What Is a Share Premium Account?
A share premium account is typically listed on a company’s balance sheet. This account is credited for money paid, or promised to be paid, by a shareholder for a share, but only when the shareholder pays more than the cost of a share.
This account can be used to write off equity-related expenses, such as underwriting costs, and may also be used to issue bonus shares.
- A share premium account is credited for money paid, or promised to be paid, by a shareholder for a share, but only when they pay more than the cost of a share.
- Share premium can be thought of as the difference between the par value of a company’s shares and the total amount of money a company receives for shares recently issued.
- This account can be used to write off equity-related expenses, such as underwriting costs, and may also be used to issue bonus shares.
Share Premium Account
Understanding Share Premium Account
Share premium can be thought of as the difference between the par value of a company’s shares and the total amount a company received for shares recently issued. For example, Company ABC has issued 300 shares of its stock. The shares are given a par value or are valued at $10 each; however, the company has been paid $15 per share.
Thus, the company has $4,500 in equity capital. Of this $4,500, only $3,000 is share capital. The remaining $1,500 is share premium, representing funds generated from shareholders as a return for their partial ownership of the company. The $1,500 appears on company’s balance sheet in the share premium account.
Share Premium Account Ebb and Flow
Over a period of time, the balance of the share premium account increases and decreases. This is because it is standard operating practice for a company to issue new shares that fall in line with the shares' current market value instead of shares’ arbitrary par value.
Continuing with Company ABC from the example above, over a two-year period, it suffers downswings in the market and is paid $6 per share on 100 new shares issued in the first six months of the two-year time period. This is a $4 discount per share to par value, and thus subtracts $400 from the share premium account, leaving it at $1,100. However, in the later portion of the two-year period, the company experiences a surge in the market. It issues 400 new shares with a par value of $20 per share. Shareholders pay $35 per share, adding $6,000 to the share premium account, leaving the account’s balance at more than $7,100.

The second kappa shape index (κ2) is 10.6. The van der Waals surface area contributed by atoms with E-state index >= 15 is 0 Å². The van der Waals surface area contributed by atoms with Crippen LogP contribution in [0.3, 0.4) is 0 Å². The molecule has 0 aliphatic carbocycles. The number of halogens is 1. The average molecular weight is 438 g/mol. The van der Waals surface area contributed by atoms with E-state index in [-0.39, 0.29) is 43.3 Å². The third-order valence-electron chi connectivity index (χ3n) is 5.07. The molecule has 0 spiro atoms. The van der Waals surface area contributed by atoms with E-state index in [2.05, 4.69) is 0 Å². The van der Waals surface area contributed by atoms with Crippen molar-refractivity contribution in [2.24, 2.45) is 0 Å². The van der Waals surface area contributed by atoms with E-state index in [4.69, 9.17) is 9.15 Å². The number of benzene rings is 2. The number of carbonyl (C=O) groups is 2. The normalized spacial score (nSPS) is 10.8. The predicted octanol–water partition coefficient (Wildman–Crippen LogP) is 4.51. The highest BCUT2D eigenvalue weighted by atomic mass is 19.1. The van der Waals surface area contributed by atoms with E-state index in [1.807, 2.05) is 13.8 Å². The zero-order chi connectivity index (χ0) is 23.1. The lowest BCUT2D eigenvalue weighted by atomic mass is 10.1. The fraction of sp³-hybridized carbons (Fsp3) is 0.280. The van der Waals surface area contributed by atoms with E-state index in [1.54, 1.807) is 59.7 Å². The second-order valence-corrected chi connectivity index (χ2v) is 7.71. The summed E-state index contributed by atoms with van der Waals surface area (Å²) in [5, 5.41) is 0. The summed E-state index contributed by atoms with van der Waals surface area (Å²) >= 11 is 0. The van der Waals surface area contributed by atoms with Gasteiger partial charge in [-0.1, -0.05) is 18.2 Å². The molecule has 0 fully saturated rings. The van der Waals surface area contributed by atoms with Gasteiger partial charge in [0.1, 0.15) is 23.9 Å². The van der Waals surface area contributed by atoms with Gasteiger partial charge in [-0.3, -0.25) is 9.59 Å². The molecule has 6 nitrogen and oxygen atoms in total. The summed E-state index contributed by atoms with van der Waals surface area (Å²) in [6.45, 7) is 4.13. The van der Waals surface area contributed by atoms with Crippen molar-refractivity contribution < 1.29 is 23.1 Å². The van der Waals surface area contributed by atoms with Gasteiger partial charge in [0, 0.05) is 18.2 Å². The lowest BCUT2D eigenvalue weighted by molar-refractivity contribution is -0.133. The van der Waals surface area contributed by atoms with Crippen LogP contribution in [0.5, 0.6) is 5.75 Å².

Uses for Share Premium Accounts
The share premium account is a reserve that cannot be distributed. A company can use the balance of the account only for purposes that have been established in its bylaws. In most cases, a company cannot use the account to pay out dividends to shareholders or to offset operating losses. The share premium account is usually utilized to pay off equity expenses, which include underwriter fees. The account can also be used in the issuance of bonus shares and for costs or expenses related to this issuance.
Accounting for a Share Premium Account
A share premium account is recorded in the shareholders’ equity portion of the balance sheet. The share premium account represents the difference between the par value of the shares issued and the subscription or issue price. Share premium account may also be known as additional paid-in capital and can also be called paid-in capital in excess of par value. This account is a statutory and non-distributable reserve account.
Share premium can be money received for the sale of either common or preferred stock. A balance is recorded in this account only when there's a direct share sale from the company, usually from a capital raise or initial public offering (IPO). Secondary trading—between investors—does not impact the share premium account.
Where Does Share Premium Appear on a Company's Financial Statements?
Share premium is a component of shareholders' equity, which appears on the balance sheet.
Have Shares Always Been Issued at a Premium to Par?
No. Nineteenth-century initial public offerings were always issued at par. Historically, only issues from around the 1920s gave rise to any share premium and this was seen as a contribution by new shareholders to the accumulated retained profits belonging to the original shareholders who had initially invested in company assets and fueled its growth.
Why Did the Share Premium Arise?
The modern manner of issuing shares with small nominal (par) values and large share premiums was developed as a tax avoidance strategy in the 1920s. This loophole was eventually closed in 1973, but the capital structure has remained unchanged.